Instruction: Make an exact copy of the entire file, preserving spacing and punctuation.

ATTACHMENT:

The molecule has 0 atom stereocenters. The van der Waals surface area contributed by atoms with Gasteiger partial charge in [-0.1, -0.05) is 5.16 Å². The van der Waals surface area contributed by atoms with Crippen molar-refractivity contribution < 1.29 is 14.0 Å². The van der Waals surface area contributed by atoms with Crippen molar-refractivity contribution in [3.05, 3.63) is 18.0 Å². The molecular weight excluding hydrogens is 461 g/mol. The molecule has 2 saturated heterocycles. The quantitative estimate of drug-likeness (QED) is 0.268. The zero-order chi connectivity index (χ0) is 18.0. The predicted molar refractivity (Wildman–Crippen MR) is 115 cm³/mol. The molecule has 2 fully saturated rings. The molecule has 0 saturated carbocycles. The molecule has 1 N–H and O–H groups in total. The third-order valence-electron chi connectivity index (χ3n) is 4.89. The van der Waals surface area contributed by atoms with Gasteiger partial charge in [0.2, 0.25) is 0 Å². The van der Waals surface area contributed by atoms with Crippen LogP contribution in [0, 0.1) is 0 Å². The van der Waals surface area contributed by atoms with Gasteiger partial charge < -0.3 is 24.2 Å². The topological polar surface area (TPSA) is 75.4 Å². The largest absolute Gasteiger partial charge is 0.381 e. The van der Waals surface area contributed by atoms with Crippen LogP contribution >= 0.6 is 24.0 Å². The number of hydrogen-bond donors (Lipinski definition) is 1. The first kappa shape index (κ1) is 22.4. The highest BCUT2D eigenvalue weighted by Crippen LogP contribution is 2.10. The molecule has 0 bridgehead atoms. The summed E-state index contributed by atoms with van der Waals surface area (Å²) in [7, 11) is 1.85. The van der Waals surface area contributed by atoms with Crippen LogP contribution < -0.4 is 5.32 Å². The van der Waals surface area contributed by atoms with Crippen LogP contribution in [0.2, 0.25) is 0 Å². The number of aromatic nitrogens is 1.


The molecule has 0 atom stereocenters. The van der Waals surface area contributed by atoms with Gasteiger partial charge in [-0.1, -0.05) is 5.16 Å². The van der Waals surface area contributed by atoms with Crippen molar-refractivity contribution < 1.29 is 14.0 Å². The van der Waals surface area contributed by atoms with Crippen molar-refractivity contribution in [3.05, 3.63) is 18.0 Å². The molecular weight excluding hydrogens is 461 g/mol. The molecule has 2 saturated heterocycles. The quantitative estimate of drug-likeness (QED) is 0.268. The zero-order chi connectivity index (χ0) is 18.0. The predicted molar refractivity (Wildman–Crippen MR) is 115 cm³/mol. The molecule has 2 fully saturated rings. The molecule has 0 saturated carbocycles. The molecule has 1 N–H and O–H groups in total. The third-order valence-electron chi connectivity index (χ3n) is 4.89. The van der Waals surface area contributed by atoms with Gasteiger partial charge in [0.2, 0.25) is 0 Å². The van der Waals surface area contributed by atoms with Crippen LogP contribution in [0, 0.1) is 0 Å². The van der Waals surface area contributed by atoms with Gasteiger partial charge < -0.3 is 24.2 Å². The topological polar surface area (TPSA) is 75.4 Å². The largest absolute Gasteiger partial charge is 0.381 e. The van der Waals surface area contributed by atoms with Crippen LogP contribution >= 0.6 is 24.0 Å². The number of hydrogen-bond donors (Lipinski definition) is 1. The first kappa shape index (κ1) is 22.4. The highest BCUT2D eigenvalue weighted by Crippen LogP contribution is 2.10. The molecule has 0 bridgehead atoms. The summed E-state index contributed by atoms with van der Waals surface area (Å²) in [7, 11) is 1.85. The van der Waals surface area contributed by atoms with Crippen LogP contribution < -0.4 is 5.32 Å². The van der Waals surface area contributed by atoms with Crippen LogP contribution in [0.2, 0.25) is 0 Å². The number of aromatic nitrogens is 1.